Yesterday The Big Issue reported on Shelter’s research into how private renting has impacted on tenants’ health as well as how the end of the Local Housing Allowance freeze does little to change the reality for renters. Below, the charity’s chief executive explains more:
The freeze on housing benefit has been an unmitigated disaster. Private rents rose while benefit rates stayed stuck, and people across the country struggled to bridge the gap – leading to homelessness, debt and poverty for many.
For years there has been every sign that politicians are happy to turn the other cheek while people on housing benefit are stressed, anxious and sick with worry.
New research by Shelter has shown that over half of private renters receiving housing benefit (57 per cent, an estimated 855,000 people) have experienced stress and anxiety as a direct result of housing concerns, like affording the rent, poor conditions and the threat of eviction.
Nearly half (48 per cent, an estimated 727,000 people) said their housing situation kept them awake at night. People also said they were left feeling hopeless (46 per cent, an estimated 690,000 people).
These figures are all higher than those for private renters not on housing benefit. And sadly, they are not surprising, given the circumstances people are expected to deal with.
People are faced with the impossible task of scraping together hundreds of pounds they don’t have every single month, often from other benefits like disability payments or child benefit, or just by cutting back wherever possible.
Our frontline workers routinely hear from single parents having to sell their possessions, choosing between food and rent, or switching the heating off in order to afford to keep their home. This Christmas would have been a cold one for many renters receiving housing benefit – over 350,000 people in England alone are currently living in fuel poverty. And Christmas presents? Forget it.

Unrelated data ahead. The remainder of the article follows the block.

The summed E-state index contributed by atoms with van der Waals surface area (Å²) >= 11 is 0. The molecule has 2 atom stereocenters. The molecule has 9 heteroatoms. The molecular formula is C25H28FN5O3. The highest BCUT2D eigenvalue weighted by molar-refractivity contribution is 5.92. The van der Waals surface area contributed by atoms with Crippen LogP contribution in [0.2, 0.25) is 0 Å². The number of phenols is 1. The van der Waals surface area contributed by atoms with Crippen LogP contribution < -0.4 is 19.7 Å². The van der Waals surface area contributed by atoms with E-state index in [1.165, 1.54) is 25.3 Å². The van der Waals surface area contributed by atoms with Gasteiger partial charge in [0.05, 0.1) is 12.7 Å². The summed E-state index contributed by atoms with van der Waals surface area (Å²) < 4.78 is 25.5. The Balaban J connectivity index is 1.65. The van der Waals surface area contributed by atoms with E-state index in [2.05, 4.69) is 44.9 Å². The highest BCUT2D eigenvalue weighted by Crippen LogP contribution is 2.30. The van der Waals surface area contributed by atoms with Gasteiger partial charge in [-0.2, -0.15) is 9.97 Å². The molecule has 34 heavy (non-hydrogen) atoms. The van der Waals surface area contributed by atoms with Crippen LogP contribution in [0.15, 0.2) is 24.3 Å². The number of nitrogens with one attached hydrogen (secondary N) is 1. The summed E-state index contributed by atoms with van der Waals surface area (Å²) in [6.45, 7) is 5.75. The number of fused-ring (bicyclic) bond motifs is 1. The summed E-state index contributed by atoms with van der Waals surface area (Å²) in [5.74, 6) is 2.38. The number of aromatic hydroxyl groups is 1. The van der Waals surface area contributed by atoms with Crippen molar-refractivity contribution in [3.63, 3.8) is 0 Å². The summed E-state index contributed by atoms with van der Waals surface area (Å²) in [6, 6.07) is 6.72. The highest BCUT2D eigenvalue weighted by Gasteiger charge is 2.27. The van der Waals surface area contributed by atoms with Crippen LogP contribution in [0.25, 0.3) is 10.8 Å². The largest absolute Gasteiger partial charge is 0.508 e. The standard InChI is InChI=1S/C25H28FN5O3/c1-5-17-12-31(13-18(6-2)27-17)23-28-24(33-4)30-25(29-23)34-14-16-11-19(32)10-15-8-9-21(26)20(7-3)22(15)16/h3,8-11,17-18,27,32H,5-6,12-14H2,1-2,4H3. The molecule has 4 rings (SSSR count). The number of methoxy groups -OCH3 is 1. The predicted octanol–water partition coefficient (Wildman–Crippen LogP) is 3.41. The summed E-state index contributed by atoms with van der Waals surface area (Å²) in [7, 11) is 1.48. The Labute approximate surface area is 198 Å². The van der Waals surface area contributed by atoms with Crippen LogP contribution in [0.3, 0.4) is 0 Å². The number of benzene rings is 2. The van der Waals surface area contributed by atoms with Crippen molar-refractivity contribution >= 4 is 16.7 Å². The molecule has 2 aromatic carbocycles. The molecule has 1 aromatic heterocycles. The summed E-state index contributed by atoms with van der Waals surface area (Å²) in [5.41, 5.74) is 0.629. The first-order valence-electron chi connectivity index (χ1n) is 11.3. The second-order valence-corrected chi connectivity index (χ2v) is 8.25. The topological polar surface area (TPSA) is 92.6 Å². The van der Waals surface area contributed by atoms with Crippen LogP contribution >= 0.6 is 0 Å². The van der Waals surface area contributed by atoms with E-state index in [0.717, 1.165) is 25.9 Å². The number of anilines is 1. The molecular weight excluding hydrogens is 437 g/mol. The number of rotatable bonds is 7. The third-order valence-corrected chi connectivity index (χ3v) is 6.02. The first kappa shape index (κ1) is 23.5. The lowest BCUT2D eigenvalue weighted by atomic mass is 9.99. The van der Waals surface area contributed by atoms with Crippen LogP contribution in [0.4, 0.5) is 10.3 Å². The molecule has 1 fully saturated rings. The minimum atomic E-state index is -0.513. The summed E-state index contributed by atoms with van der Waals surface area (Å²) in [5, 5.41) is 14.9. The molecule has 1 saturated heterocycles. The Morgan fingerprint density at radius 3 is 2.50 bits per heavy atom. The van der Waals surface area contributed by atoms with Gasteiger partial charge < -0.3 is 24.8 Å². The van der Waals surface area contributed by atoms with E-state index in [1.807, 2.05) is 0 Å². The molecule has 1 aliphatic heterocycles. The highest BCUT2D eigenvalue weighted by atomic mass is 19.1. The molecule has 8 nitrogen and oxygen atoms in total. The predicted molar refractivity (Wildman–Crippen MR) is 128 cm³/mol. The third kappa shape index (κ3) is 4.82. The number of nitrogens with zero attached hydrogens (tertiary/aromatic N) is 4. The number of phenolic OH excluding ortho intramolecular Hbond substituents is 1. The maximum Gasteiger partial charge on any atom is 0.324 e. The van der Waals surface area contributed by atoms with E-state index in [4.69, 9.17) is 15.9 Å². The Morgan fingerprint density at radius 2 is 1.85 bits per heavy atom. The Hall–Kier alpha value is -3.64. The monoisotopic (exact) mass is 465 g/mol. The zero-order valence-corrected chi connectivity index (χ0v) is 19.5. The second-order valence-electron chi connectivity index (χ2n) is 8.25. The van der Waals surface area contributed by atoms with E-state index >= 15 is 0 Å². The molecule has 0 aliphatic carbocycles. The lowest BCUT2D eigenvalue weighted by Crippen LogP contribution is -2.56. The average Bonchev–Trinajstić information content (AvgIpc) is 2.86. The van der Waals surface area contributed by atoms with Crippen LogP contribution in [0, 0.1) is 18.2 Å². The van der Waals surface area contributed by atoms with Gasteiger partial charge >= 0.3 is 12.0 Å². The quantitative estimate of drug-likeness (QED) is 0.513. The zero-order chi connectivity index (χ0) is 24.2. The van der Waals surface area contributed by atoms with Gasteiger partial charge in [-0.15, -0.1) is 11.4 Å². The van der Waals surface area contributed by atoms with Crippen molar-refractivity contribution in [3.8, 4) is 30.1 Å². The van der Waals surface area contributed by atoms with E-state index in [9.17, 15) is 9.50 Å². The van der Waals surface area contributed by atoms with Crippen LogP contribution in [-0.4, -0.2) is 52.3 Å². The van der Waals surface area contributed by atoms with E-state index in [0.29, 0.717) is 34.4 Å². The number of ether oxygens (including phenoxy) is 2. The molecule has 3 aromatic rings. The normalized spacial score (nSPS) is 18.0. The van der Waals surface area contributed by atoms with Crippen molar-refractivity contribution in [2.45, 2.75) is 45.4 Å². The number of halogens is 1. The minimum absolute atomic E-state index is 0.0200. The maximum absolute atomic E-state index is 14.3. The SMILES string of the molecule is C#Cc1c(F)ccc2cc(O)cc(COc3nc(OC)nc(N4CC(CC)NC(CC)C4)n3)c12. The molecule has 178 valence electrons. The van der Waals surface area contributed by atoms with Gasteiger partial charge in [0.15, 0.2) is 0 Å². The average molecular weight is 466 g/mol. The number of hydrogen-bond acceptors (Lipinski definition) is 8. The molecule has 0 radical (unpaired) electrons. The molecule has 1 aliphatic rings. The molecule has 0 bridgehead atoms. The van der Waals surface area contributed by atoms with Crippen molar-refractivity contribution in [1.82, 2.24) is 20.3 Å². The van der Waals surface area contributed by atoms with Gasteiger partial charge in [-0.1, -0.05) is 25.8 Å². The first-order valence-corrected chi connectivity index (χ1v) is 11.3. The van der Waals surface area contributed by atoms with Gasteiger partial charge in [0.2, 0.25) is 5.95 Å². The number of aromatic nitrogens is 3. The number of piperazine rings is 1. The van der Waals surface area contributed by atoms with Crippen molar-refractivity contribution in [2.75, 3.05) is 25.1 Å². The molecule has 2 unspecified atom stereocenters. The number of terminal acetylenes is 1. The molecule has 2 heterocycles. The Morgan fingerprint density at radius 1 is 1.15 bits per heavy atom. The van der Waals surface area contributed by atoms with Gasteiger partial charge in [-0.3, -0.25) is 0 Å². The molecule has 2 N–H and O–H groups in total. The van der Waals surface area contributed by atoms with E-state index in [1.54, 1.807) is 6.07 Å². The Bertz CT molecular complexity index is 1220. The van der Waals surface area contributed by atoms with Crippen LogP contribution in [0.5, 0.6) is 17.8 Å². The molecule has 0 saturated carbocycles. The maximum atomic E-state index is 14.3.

These are terrible choices that could leave anyone feeling hopeless.
The Big Issue magazine is a social enterprise, a business that reinvests its profits in helping others who are homeless, at risk of homelessness, or whose lives are blighted by poverty.
So surely, it’s good news that the government has finally said it will unfreeze housing benefit? Ministers themselves have said they are “continuing to support the most vulnerable in society” by raising housing benefit – by 1.7 per cent.
Let’s check that out for a second. It works out at around £10 a month. But the average gap between housing benefit and rent is around £100 a month for someone on very low incomes.
The fact is that merely unfreezing housing benefit will do almost nothing to help the hundreds of thousands of people struggling to make ends meet in England right now. It is nonsense to claim that an extra £10 a month is enough. The situation has become far too urgent for window dressing.
The meagre increase in #LHA (housing benefit for private renters) will make very little, if any, difference to the lives of those currently struggling.❌
The evidence is clear – the government must do more.https://t.co/etrfxLISVj
— Shelter (@Shelter) January 15, 2020
Meaningful change is needed. In March, the Chancellor will announce this government’s first budget. If ministers are serious about helping those who lie awake at night not knowing how they will afford school uniforms and the next rent bill, LHA has to be on the Chancellor’s to do list.
The government must raise the level of housing benefit back up to the point where it achieves its purpose: ensuring renters can actually afford their rent. It must cover the cheapest third of local rents as it has in the past.
People are literally sick with worry over their housing, and the government has the cure. It’s what housing benefit is for. Let it do its job.